Fed Chairman Wins Over Congress & Wall Street, But JP Morgan Calls Rate Cut ‘A Mistake’

Nick Hankoff Comments

The 4th of July saw less unity for America than Federal Reserve Chairman Jerome Powell’s testimony to Congress this week. Both the Dow and S&P 500 hit record highs as cuts on interest rates were all but guaranteed. However, some surprising critics have come forward.

As the Trump administration walks back notions of replacing Chairman Powell, the top US central banker appeased both Republicans and Democrats on the House and Senate financial services committees.

At a time of great political and cultural divisions in the country, the establishment consensus is that the strong Trump economy needs even looser monetary policies.

“While overall financial conditions remained supportive of growth, those conditions appeared to be premised importantly on expectations that the Federal Reserve would ease policy in the near term,” Powell told the House committee on Wednesday.

It’s become a classic trait of Fed chairmen and women to speak in ways that so that any listener hears just what they want to hear. This writer interprets that statement as an admission of a bubble economy dependent on lower interest rates.

On Thursday, Powell reiterated his main points to the Senate, urging another increase in the debt ceiling. He also spoke on Bitcoin, comparing it to gold.

“Almost no one uses Bitcoin for payments. They use it more as an alternative to gold, really. It’s a store of value. It’s a speculative store of value like gold,” Powell said.

While some Bitcoin enthusiasts were excited at the comments, Austrian school libertarian stock broker Peter Schiff saw it merely as further encouragement of bubble speculation.

“Ignorance of money is part of his job criteria!” Schiff tweeted.

In the financial world, it’s hard to find a more relentless critic of the Fed than Schiff. But a surprise opponent popped up Wednesday in David Kelly, chief global strategist at J.P. Morgan Asset Management.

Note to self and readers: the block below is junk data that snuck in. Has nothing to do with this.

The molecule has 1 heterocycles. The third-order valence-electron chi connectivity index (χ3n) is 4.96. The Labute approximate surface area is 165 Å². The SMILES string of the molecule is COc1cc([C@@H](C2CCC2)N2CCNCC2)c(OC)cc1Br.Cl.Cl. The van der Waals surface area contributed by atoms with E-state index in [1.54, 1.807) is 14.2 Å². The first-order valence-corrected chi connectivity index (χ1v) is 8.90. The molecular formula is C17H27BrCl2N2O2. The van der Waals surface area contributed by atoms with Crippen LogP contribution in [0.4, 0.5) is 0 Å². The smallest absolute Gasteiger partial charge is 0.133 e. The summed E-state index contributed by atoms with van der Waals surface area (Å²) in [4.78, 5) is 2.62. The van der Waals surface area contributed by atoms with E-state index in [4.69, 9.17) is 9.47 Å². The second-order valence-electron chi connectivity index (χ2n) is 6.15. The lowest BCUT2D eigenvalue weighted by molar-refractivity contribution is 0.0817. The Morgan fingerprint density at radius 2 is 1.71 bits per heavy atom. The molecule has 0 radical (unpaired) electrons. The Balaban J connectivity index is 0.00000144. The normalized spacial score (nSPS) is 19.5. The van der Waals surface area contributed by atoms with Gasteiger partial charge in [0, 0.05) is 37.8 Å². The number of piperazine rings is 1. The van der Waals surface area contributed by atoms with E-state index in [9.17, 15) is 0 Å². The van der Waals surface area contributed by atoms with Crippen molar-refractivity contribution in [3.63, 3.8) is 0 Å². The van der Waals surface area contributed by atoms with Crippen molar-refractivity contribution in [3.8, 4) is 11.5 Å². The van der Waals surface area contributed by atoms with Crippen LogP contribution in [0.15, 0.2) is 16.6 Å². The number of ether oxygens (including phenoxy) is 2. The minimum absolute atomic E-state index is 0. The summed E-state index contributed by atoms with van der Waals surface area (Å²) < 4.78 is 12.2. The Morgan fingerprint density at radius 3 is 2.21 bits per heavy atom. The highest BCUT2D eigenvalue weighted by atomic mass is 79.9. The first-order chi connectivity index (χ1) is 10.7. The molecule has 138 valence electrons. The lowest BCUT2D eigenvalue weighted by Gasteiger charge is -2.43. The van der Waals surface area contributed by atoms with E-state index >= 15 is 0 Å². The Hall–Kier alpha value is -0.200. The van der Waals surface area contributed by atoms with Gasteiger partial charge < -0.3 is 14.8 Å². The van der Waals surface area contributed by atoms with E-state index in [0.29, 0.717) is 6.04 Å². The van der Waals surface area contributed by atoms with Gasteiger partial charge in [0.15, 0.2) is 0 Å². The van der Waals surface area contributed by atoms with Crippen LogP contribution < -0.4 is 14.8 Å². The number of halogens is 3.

Kelly told CNBC that Powell is “fundamentally making a mistake” by lowering interest rates, a move widely expected to come at the end of July.

“I think they’re worried about independence. I think they’re worried about getting too criticized by the administration,” Kelly said.

The JP Morgan strategist also expressed disturbance at the Fed’s “obsession” with hitting a 2 percent inflation rate. In this instance, the Fed measures inflation as an increase in consumer good prices.

“That’s a slippery slope,” Kelly said. “We may not get to 2 percent inflation. Does that justify October? Does that justify December? You could go all the way down to zero on the Federal Funds Rate and not get to 2 percent inflation.”

The great journalist and economist Henry Hazlitt labored to teach the straight definition of inflation to the masses. He wrote in Inflation For Beginners:

“The word ‘inflation’ originally applied solely to the quantity of money. It meant that the volume of money was inflated, blown up, overextended. It is not mere pedantry to insist that the word should be used only in its original meaning. To use it to mean ‘a rise in prices’ is to deflect attention away from the real cause of inflation and the real cure for it.”

The future of the economy depends on the masses. Will enough of the populace be skeptical that the whole Congress comes together to praise the Federal Reserve’s policies, as stock markets hit all-time highs? The bubble is going to burst, so the question is how Americans will prepare for it and react when it does.

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